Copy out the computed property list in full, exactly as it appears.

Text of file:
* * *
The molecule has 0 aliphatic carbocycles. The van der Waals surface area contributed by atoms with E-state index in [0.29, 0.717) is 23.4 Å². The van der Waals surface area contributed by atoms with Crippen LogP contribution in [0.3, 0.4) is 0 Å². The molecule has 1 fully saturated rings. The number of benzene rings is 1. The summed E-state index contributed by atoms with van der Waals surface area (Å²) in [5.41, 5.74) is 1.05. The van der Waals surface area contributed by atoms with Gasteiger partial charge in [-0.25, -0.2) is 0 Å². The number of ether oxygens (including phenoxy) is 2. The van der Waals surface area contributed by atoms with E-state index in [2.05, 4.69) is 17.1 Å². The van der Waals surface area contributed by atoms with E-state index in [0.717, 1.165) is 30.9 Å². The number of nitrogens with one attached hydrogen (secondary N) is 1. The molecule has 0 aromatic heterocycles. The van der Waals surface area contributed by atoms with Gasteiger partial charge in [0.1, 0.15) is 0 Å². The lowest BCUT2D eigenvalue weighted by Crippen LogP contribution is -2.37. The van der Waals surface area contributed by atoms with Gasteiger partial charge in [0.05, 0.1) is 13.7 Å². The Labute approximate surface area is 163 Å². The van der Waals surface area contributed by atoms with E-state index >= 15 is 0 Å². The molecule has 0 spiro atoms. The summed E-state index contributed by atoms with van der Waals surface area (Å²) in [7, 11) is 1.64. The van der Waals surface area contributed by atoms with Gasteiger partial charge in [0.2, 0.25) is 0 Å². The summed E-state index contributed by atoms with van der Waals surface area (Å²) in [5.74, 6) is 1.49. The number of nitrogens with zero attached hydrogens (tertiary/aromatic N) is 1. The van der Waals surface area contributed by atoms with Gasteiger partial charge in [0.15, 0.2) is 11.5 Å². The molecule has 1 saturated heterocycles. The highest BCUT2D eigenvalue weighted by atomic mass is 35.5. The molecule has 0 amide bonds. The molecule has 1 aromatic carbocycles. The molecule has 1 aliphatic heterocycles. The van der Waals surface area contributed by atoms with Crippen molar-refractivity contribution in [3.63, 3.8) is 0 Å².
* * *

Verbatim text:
The molecule has 0 aliphatic carbocycles. The van der Waals surface area contributed by atoms with E-state index in [0.29, 0.717) is 23.4 Å². The van der Waals surface area contributed by atoms with Crippen LogP contribution in [0.3, 0.4) is 0 Å². The molecule has 1 fully saturated rings. The number of benzene rings is 1. The summed E-state index contributed by atoms with van der Waals surface area (Å²) in [5.41, 5.74) is 1.05. The van der Waals surface area contributed by atoms with Gasteiger partial charge in [-0.25, -0.2) is 0 Å². The number of ether oxygens (including phenoxy) is 2. The van der Waals surface area contributed by atoms with E-state index in [2.05, 4.69) is 17.1 Å². The van der Waals surface area contributed by atoms with E-state index in [0.717, 1.165) is 30.9 Å². The number of nitrogens with one attached hydrogen (secondary N) is 1. The molecule has 0 aromatic heterocycles. The van der Waals surface area contributed by atoms with Gasteiger partial charge in [0.1, 0.15) is 0 Å². The lowest BCUT2D eigenvalue weighted by Crippen LogP contribution is -2.37. The van der Waals surface area contributed by atoms with Gasteiger partial charge in [0.05, 0.1) is 13.7 Å². The Labute approximate surface area is 163 Å². The van der Waals surface area contributed by atoms with E-state index >= 15 is 0 Å². The molecule has 0 spiro atoms. The summed E-state index contributed by atoms with van der Waals surface area (Å²) in [7, 11) is 1.64. The van der Waals surface area contributed by atoms with Gasteiger partial charge in [0.2, 0.25) is 0 Å². The summed E-state index contributed by atoms with van der Waals surface area (Å²) in [5.74, 6) is 1.49. The number of nitrogens with zero attached hydrogens (tertiary/aromatic N) is 1. The van der Waals surface area contributed by atoms with Gasteiger partial charge in [0.15, 0.2) is 11.5 Å². The molecule has 1 saturated heterocycles. The highest BCUT2D eigenvalue weighted by atomic mass is 35.5. The molecule has 0 amide bonds. The molecule has 1 aromatic carbocycles. The molecule has 1 aliphatic heterocycles. The van der Waals surface area contributed by atoms with Crippen molar-refractivity contribution in [3.63, 3.8) is 0 Å².